- January 2008: Microsoft Certified Professional Magazine.
- Jan/Feb 2007: IEEE S&P Magazine
- June 29, 2006: Reviews.com (Ghita Kouadri Mostéfaoui)
- June 12, 2006: Risks Digest
- June 1, 2006: Reviews.com (Radu State)
- June 2006: ;login: (PDF)
- June 2006: UnixReview.com
- May 2006: Information Security magazine, page 69.
- April 13, 2006: SilverStr's Blog
- March 21, 2006: ADTmag.com
- March 13, 2006: Computerworld
- February 27, 2006: Dr. Dobb's
- February 23, 2006: eWeek
- February 3, 2006: 1 Raindrop
- January 5, 2006: IEEE Cipher
Podcasts in red.
- March 04, 2010: How a process model can help bring security into software development, Government Computer News.
- January 26, 2010: Books you need to buy 3, Rock'n'Roll Programming.
- June 25, 2009: The Value of Static Analysis Tools, Building Real Software.
- June 19, 2009: Developing Secure Applications, Data Manager Online.
- July 31, 2008: The state of software security, SearchSecurity.com.
- November 2006: Sticky Minds' Gray Matter Podcast
- November 2006: Hakin9 (PDF)
- September 2006: Sticky Minds' Gray Matter Podcast
- June 8, 2006: SOA Security Architect
- June 5, 2006: Application Development Trends
- May 30, 2006: Network Security Podcast
- May 24, 2006: Application Development Trends
- May 17, 2006: Application Development Trends
- May 9, 2006: SearchAppSecurity.com
- April 7, 2006: InfoWorld: Jon Udell's Weblog
- April 6, 2006: Baseline
- April 2, 2006: CNN's Digital Life with Renay san Miguel (MP3)
- March 20, 2006: NetworkWorld
- March 7, 2006: IT Conversations podcast
- March 7, 2006: eWeek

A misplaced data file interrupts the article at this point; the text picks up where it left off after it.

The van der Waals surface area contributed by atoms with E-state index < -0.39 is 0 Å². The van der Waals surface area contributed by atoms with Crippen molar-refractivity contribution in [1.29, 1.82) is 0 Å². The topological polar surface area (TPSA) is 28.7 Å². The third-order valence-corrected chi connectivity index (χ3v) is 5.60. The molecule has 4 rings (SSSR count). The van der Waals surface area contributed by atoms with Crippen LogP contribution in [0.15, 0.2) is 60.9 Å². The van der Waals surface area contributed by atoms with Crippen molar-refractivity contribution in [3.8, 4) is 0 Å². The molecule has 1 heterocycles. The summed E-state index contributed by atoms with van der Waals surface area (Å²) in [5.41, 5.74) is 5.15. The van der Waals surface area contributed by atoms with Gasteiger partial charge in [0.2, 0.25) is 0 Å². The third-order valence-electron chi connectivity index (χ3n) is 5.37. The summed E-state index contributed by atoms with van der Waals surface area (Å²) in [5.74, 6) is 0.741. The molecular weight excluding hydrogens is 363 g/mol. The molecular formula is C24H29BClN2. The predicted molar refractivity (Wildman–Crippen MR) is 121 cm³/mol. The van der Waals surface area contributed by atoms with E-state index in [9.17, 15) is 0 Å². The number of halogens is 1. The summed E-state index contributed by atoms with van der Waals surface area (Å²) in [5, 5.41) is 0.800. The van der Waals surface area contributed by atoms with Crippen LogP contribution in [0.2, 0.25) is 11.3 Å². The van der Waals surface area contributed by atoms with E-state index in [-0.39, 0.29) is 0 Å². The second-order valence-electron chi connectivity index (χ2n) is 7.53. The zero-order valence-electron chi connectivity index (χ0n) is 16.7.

- March 3, 2006: informIT
- March 1, 2006: Clarke Times-Courier
- February 28, 2006: SANS NewsBites
- February 23, 2006: TechRepublic (audio interview)
- February 15, 2006: InfoWorld Daily
- February 15, 2006: The RISKS Digest
- February 15, 2006: Zero Day Security podcast - "PODCAST from RSA - Author Dr. Gary McGraw"
- February 15, 2006: Freedom to Tinker (Gary guest blogging on Ed Felten's blog)
- February 6, 2006: IT Security
- January 2006: Dr. Dobb's Programmer's Bookshelf Newsletter
- December 30, 2005: ADTMag's WatersWorks blog
"I have been involved with trying to solve security problems for over twenty years—starting with individual desktop systems and transitioning to network security as that became the prevalent issue. I have been an entrepreneur, executive in the industry, and am now an investor and company builder, all focused on trying to solve these important issues. What I have learned over these twenty years is that we have done an okay job at slowing down the problem, but we are no closer to solving the problem than we were when we started.
"Our twenty years of investment has been spent being reactive—trying to 'keep the bad guys out.' The idea has been to build a wall around our companies so high and so thick that no one with nefarious intentions could get in. In today's world this just does not work. We live in a wall-less economy where companies need to allow freedom of communication in and out of their enterprises. Freedom of information access and freedom of application usage are central drivers for staying competitive. In other words, the battlefield has changed. Thus the weapons and tactics we use to secure our assets must change as well.
"The only way I see the security conundrum getting solved is by confronting the problem and not the symptoms of the problem. We need to design and build security in from the beginning. No application, no operating system, no piece of middleware should ever be released that has not already been designed for security and reviewed for security vulnerabilities. Only then will we start to fight these new battles with the correct weapons and tactics that afford us the chance to win.
"I believe so fervently in these concepts that I founded a company called Fortify Software to develop, market, and sell solutions to attack and solve these issues directly. We need to get proactive not reactive, and fix the problems at the root cause.